A long time ago in a thieving, soulless, bastard’s wet dream, there was the Recording Industry. Specifically, the music recording industry. Musicians, bands, composers, and singers who wanted to make money while doing what they loved would work hard, eat their Flutie Flakes, and pray that some tin-eared talent scout in a cheap suit would spot them. From there, artists would fall all over themselves to sign a draconian contract that virtually guaranteed that if they were unbelievably successful, they might pay the bills, and then (and only then) they might be able to re-sign with the record company for brass-ring money. In the meantime, their likeness, music, and integrity would be sold to the highest bidder, with profits going largely to the company, and with little or no control over the rampant commercial group grope.
But along came technology – or more accurately, the internet, digital audio encoding, high-speed communication, web culture, and file sharing – and the recording industry beheld the beginnings of a reckoning.
It started small enough, but even in it’s infancy, file sharing far outstripped “home taping” as a means to distribute music far and wide, and perhaps most importantly, beyond the greedy clutches of the industry. Perhaps you might have seen one end of this, when the “news” was filled with stories of nasty, dishonest non-consumers downloading music instead of going out and buying it. Record company execs wailed and gnashed their teeth, claiming (and you can still hear the echoing clang of their giant, brass balls) that they were trying to protect the artists. Just like they’ve always protected them by inflating concert prices, forcing them into merchandising, charging twice as much for Compact Discs as for cassettes despite costing a tenth as much to produce, forcing “producers” on them (who worked tirelessly to commercialize the music, distorting and perverting the artist’s vision), dumping artists who spoke out of turn – you get the picture.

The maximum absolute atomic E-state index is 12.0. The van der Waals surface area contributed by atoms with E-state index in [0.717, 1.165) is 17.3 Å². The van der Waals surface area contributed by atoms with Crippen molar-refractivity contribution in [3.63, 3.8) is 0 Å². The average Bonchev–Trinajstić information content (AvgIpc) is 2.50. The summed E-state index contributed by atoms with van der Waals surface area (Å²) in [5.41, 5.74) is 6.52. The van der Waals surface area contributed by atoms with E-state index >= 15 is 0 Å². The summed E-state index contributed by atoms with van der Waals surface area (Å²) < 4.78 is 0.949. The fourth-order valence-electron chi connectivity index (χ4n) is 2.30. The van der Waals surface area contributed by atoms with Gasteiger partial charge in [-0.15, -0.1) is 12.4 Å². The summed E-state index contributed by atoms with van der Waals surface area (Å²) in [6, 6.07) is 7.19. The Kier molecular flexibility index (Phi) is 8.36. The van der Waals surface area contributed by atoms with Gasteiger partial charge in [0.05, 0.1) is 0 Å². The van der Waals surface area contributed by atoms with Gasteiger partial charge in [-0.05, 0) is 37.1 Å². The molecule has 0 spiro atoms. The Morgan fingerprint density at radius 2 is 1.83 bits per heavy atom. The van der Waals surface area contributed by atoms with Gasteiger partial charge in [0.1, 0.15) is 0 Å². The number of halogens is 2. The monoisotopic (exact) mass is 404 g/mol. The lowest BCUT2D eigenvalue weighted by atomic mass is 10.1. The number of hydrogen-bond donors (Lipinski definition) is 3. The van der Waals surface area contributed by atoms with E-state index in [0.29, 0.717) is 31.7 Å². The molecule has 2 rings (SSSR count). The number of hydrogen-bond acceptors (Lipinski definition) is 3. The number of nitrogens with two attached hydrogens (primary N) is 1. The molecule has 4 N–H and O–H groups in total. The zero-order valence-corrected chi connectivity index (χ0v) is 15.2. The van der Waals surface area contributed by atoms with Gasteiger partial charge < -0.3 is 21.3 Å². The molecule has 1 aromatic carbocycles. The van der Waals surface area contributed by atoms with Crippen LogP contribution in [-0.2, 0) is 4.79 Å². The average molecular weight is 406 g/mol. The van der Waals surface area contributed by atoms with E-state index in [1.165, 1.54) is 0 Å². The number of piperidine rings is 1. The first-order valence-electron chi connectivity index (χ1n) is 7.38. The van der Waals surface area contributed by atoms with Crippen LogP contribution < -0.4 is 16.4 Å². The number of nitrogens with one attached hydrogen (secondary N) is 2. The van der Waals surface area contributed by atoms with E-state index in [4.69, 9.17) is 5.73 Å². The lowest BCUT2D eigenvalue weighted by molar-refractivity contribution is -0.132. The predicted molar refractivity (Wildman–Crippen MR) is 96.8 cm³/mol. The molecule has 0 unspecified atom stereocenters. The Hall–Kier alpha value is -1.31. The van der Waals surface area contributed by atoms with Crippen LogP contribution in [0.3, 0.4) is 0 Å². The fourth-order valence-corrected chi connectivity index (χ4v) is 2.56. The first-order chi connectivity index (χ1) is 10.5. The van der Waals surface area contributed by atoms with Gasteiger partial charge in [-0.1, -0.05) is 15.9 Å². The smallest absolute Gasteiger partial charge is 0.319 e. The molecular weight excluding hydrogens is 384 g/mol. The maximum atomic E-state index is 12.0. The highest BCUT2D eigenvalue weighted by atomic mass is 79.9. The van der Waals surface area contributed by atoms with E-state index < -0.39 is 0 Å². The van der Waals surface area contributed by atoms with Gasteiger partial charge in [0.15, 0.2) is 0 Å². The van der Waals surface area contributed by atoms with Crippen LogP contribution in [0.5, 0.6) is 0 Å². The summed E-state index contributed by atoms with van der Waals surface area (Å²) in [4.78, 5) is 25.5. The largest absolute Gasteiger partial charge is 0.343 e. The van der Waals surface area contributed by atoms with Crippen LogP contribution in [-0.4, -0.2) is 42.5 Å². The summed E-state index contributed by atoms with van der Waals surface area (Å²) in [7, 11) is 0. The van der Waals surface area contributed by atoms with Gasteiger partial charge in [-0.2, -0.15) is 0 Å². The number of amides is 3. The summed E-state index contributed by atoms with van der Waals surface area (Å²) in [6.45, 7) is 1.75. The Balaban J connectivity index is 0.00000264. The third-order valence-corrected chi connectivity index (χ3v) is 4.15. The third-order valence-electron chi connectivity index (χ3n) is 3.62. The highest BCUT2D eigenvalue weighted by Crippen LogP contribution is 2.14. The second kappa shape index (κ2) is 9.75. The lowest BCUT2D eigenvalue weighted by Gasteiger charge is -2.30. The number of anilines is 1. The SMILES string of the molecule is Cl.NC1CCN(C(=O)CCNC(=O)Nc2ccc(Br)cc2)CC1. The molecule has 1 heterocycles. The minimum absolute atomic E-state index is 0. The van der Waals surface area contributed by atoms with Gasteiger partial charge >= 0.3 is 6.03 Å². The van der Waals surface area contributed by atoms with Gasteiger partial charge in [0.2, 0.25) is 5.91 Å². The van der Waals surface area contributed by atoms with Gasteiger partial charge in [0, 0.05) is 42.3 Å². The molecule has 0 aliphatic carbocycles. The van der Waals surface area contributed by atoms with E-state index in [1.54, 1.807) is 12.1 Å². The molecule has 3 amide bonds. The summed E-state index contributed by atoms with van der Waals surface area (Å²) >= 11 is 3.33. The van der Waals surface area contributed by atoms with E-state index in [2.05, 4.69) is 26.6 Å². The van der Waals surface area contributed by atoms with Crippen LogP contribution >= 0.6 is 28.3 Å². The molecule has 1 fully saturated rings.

Of course, the most recognizable public display was the great Metallica Vs Napster brouhaha. This particular case proved that maybe some headbangers were just stupid thugs after all. Convinced that downloading/file-sharing (and not, say, waning interest in their increasingly stale and dated music) were costing them profits, Lars Ulrich (drummer and head ego for Metallica) stormed Capitol Hill on behalf of his corporate masters and testified against Napster while Metallica sued Napster for racketeering and copyright infringement. The result was a victory of sorts for the industry, as it crushed Napster, but the chilling effect that was supposed to follow never came to be.
To be clear: the litigious destruction of Napster, and the DMCA were little more than attempts by the industry to stomp out the little guy. Artists who shared their music via the internet were (and are) gaining in popularity, threatening to bypass the industry by bringing the music directly to the people. The industry responded as all corporations will: by trying to tighten their grip and obliterate the alternatives. To be fair to Lars Ulrich and Metallica, Ulrich has since come to regret his behavior.
Artists like The Dresden Dolls and Esmée Denters have used the massive communications power of the internet to launch themselves out of obscurity and into stardom – without the traditional intervention of record companies.
At this point, the recording industry is attempting to subvert the internet phenomena, with some small success. However, as fantastically talented (yet unheard of, largely due to being seen by corporations as lacking in marketability) artists have made themselves more known, already famous artists are beginning to shrug off the industry entirely. There is hope that one day, the industry itself may disappear, and we can all get back to liking music for our own reasons, and not having it presented to us (complete with “official” interpretation in the form of marketing, or – even worse – the MTV-style music video).
In the meantime, here’s what I mean. I’d like to see marginally talented pop-jailbait-masturabational-fantasy twits like Miley Cyrus do this. I give you Theresa Andersson:
Music For The Masses - Viva La Mp3,